The report recommends the following as key needs for supporting and implementing the priority research goals and other areas of Antarctic and Southern Ocean science:
· Expanded access to remote field sites, including a deep field camp and logistics hub, over-snow traverse capabilities, and improved all-weather access to research stations and field locations by air;
· Design and acquisition of a new heavy icebreaker ship and an ice-capable polar research vessel;
· Support for sustained observations through strategic augmentation and coordination of existing observational networks;
· Improved communications and information technology for data transmission; and
· Efforts to facilitate more open and coordinated data collection, sharing, and integration.
The report notes that the priority research initiatives all require some degree of collaboration among NSF divisions, with other U.S. agencies, and with other nations. In addition, NSF can play an important role in developing Antarctic-themed educational resources for K-12, undergraduate and graduate programs, and informal education institutions.
The study was sponsored by the National Science Foundation. The National Academies of Sciences, Engineering, and Medicine are private, nonprofit institutions that provide independent, objective analysis and advice to the nation to solve complex problems and inform public policy decisions related to science, technology, and medicine. The Academies operate under an 1863 congressional charter to the National Academy of Sciences, signed by President Lincoln. For more information, visit http://national-academies.org. A roster follows.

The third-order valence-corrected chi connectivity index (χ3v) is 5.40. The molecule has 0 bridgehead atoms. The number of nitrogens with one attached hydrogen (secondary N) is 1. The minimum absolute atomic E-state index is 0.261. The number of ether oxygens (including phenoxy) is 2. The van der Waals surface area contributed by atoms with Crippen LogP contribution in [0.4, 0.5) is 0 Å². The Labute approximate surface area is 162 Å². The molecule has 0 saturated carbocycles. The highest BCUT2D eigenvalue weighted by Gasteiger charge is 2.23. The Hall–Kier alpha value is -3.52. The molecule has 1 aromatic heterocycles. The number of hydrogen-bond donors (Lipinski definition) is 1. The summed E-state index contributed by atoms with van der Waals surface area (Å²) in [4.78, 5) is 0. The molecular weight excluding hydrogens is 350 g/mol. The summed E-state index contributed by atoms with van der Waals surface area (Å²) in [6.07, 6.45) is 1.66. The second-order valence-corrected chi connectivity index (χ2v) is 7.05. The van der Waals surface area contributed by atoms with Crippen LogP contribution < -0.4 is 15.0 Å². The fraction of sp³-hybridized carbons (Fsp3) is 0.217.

Pre-publication copies of A Strategic Vision for NSF Investments in Antarctic and Southern Ocean Research are available from the National Academies Press at http://www.nap.edu or by calling 202-334-3313 or 1-800-624-6242. Reporters may obtain a copy from the Office of News and Public Information (contacts listed above).
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THE NATIONAL ACADEMIES OF SCIENCES, ENGINEERING, AND MEDICINE
Division on Earth and Life Studies
Polar Research Board
Committee on the Development of a Strategic Vision for the U.S. Antarctic Program
Robin E. Bell (co-chair)
Professor of Geology and Geophysics
Lamont-Doherty Earth Observatory
Robert A. Weller (co-chair)
Woods Hole Oceanographic Institution
Woods Hole, Mass.
David H. Bromwich
Director and Senior Research Scientist
Polar Meteorology Group
Byrd Polar and Climate Research Center
Ohio State University
John E. Carlstrom*
Subrahmanyan Chandrasekhar Distinguished Service Professor
Department of Astronomy and Astrophysics
University of Chicago
Chi-Hing Christina Cheng
Department of Animal Biology
School of Integrative Biology
University of Illinois
Calvin Robert Clauer
Professor of Space Science
Department of Electrical and Computer Engineering
Virginia Polytechnic Institute and State University
Craig E. Dorman
Independent Consultant, and
United States Navy (retired)
Robert B. Dunbar
William M. Keck Professor of Earth Sciences
Department of Environmental Earth Systems Science
David R. Marchant
Professor and Department Chair
Department of Earth and Environment
Mark A. Parsons
Research Data Alliance
Rensselaer Center for the Digital Society
Departments of Chemistry and Atmospheric Science
Colorado State University
Lead Scientist and Senior Research Scientist
National Snow and Ice Data Center
University of Colorado
William H. Schlesinger*
Biogeochemist and President Emeritus
Cary Institute of Ecosystem Studies
Oscar M.E. Schofield
Institute of Marine and Coastal Sciences
New Brunswick, N.J.
Jeffrey P. Severinghaus*
Professor of Geosciences
Scripps Institution of Oceanography
La Jolla, Calif.
Department of Biology
University of New Mexico
Laurie S. Geller
* Member, National Academy of Sciences